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Despite historic voter turnout in the 2018 and 2020 elections, the reality remains that about half of 18-29 year-olds do not vote in elections. Due to a lack of focus on the ways that youth can interact with their democracy, there are few well-known opportunities for students to become involved in the democratic process. 


The Youth Power Project empowers young people to be civic changemakers in their communities, state legislatures, and federal government.

Our Process

We take a unique three-pronged approach to youth civic engagement.


We write, pitch, and develop national coalitions for policies that increase youth civic engagement and education at the local, state, and federal levels.


We use our extensive civic engagement experiences to educate non-profits, higher education institutions, and corporations on how to intentionally engage young people.


We connect emergent civic technologies with our wide audience of young leaders and allies, while working to expand youth engagement in responsible technology.

Interested in writing a bill? Leading your own campaign? Or even just learning more? As one of our organizers, you'll have access to countless resources to accomplish changes within your community and even get the chance to participate in our nationwide campaigns! We'll make sure to keep you updated with info and opportunities to fight for voting rights.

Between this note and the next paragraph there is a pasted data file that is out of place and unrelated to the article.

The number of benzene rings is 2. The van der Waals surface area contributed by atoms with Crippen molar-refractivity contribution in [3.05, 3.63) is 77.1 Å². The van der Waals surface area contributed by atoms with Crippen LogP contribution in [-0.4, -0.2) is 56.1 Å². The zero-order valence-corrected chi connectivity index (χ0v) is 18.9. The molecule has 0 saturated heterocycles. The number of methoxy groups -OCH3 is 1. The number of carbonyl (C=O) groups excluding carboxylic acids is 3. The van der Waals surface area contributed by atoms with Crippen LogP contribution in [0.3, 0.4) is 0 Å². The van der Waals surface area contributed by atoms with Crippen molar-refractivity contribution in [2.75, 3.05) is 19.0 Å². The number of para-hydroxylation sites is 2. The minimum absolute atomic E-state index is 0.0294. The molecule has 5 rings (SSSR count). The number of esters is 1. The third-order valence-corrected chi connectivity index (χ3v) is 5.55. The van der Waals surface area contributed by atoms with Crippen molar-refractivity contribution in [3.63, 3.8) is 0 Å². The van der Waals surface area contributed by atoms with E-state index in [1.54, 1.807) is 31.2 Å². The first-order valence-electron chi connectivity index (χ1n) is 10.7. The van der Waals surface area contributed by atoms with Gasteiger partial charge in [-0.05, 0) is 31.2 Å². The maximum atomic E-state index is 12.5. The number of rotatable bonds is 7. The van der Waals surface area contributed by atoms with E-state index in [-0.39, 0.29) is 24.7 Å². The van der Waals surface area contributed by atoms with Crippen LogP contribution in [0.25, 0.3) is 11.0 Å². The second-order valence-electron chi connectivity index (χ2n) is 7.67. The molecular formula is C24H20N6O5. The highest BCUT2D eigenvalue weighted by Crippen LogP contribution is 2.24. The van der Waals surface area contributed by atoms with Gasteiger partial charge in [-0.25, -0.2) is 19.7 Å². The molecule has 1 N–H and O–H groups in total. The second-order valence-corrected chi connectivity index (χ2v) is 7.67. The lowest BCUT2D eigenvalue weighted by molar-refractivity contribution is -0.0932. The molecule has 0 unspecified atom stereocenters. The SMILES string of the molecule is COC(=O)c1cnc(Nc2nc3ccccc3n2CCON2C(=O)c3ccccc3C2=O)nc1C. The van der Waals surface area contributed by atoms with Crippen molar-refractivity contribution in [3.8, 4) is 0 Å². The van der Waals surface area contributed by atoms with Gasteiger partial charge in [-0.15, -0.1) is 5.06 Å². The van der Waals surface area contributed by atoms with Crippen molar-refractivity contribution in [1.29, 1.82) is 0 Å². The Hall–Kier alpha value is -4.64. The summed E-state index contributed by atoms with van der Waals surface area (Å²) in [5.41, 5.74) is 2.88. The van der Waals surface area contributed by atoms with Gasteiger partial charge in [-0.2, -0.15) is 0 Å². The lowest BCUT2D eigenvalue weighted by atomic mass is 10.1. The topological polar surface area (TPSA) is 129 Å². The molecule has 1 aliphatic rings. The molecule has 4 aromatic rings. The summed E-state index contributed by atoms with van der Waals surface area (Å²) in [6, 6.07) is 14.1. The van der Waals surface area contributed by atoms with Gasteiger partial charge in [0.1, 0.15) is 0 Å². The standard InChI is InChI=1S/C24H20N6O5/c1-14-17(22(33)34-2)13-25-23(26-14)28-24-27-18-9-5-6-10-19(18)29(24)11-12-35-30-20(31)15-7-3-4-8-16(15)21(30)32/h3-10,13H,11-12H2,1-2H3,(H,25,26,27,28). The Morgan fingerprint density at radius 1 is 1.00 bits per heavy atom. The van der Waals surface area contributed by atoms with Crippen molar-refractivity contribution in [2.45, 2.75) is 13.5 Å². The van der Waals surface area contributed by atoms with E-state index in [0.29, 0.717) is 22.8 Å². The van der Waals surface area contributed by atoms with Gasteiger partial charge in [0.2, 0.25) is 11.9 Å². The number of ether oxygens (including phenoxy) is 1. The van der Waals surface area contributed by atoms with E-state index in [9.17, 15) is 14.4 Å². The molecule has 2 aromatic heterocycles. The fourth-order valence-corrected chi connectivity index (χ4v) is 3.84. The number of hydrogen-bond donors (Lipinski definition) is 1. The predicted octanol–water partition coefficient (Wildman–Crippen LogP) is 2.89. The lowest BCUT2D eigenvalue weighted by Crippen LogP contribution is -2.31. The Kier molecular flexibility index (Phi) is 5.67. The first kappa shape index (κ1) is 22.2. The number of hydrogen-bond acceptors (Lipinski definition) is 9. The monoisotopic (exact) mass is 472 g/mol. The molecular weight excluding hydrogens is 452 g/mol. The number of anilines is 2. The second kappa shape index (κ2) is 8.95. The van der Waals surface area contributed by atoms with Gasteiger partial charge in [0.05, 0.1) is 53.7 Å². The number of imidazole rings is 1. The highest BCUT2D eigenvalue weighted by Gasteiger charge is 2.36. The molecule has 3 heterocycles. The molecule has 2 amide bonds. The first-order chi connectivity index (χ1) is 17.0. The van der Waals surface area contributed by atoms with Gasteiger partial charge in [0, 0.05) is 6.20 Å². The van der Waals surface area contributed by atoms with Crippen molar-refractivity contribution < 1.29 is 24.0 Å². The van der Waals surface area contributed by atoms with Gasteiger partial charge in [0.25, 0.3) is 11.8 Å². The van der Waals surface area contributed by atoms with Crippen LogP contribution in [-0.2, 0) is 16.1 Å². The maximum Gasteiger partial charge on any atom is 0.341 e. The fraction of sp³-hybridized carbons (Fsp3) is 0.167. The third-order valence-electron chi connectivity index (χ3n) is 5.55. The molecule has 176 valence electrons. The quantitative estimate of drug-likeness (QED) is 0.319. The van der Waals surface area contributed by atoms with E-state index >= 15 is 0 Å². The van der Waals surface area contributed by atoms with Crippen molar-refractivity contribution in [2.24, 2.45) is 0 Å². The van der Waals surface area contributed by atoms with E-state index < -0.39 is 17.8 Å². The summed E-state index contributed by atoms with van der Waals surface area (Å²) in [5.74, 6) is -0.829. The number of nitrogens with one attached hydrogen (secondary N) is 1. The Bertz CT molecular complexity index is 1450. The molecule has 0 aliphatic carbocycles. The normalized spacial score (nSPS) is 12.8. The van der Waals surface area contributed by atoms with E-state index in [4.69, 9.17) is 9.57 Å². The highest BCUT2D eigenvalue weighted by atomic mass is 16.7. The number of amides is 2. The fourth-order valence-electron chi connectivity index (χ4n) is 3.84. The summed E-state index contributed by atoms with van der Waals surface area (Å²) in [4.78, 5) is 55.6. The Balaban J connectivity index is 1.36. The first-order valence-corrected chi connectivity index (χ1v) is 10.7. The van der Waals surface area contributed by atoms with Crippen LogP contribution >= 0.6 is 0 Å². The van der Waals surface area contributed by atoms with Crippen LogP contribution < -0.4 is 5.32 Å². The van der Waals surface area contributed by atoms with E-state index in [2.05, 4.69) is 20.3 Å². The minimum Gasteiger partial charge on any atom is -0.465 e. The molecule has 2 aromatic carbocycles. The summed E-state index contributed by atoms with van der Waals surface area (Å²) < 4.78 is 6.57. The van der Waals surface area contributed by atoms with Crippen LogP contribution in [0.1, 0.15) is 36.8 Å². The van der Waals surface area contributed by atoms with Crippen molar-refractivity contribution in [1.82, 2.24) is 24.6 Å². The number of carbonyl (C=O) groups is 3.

Check out our projects below!

Interested in getting involved?
Email for more information.

HB 2647 - Student School Board Trustees - Texas

Students are rarely consulted in conversations that affect them - especially at the local school district level. Despite students being the primary clients in education, they are excluded from the decision making process. We wrote a bill (HB 2647 by Rep. Carl Sherman) in the 88th Regular TX Legislative Session (Jan-May 2023) to give Texas school districts the option to create a non-voting student trustee position on their board of trustees. 
25 states have a local option for student representation on their school board. These positions empower students to have a voice in the decisions that directly affect them and their peers and give students the opportunity to serve their district's student body in a tangible manner.

We look forward to re-filing this bill next session and getting it to the Governor's desk.

College Voter Information Bill - California

Students often lack the information and resources necessary to be an educated participant in our democracy. This bill requires city or county elections officials with a UC, CSU, or CCC in their jurisdiction to request those institutions to serve as polling places. It also makes new citizen and new resident application information specific to electoral deadlines visible on college campuses. Both additions work to break down the barrier that prevents the high quantity of first time voters on college campuses from accessing the polls. 

We look forward to this bill being introduced next session!

Temporary Addresses Bill - California

One of the biggest challenges that comes with voting in college is that many students do not receive their mail-in ballot where they reside, as they are registered to vote at their parent or guardian's residence. This bill would require county election officials to mail ballots to temporary residential addresses if provided, even if it is out of the county of origin. This addition is critical to enable college students to vote from their permanent address while temporarily residing elsewhere. 

We look forward to this bill being introduced next session!

More projects coming soon ...

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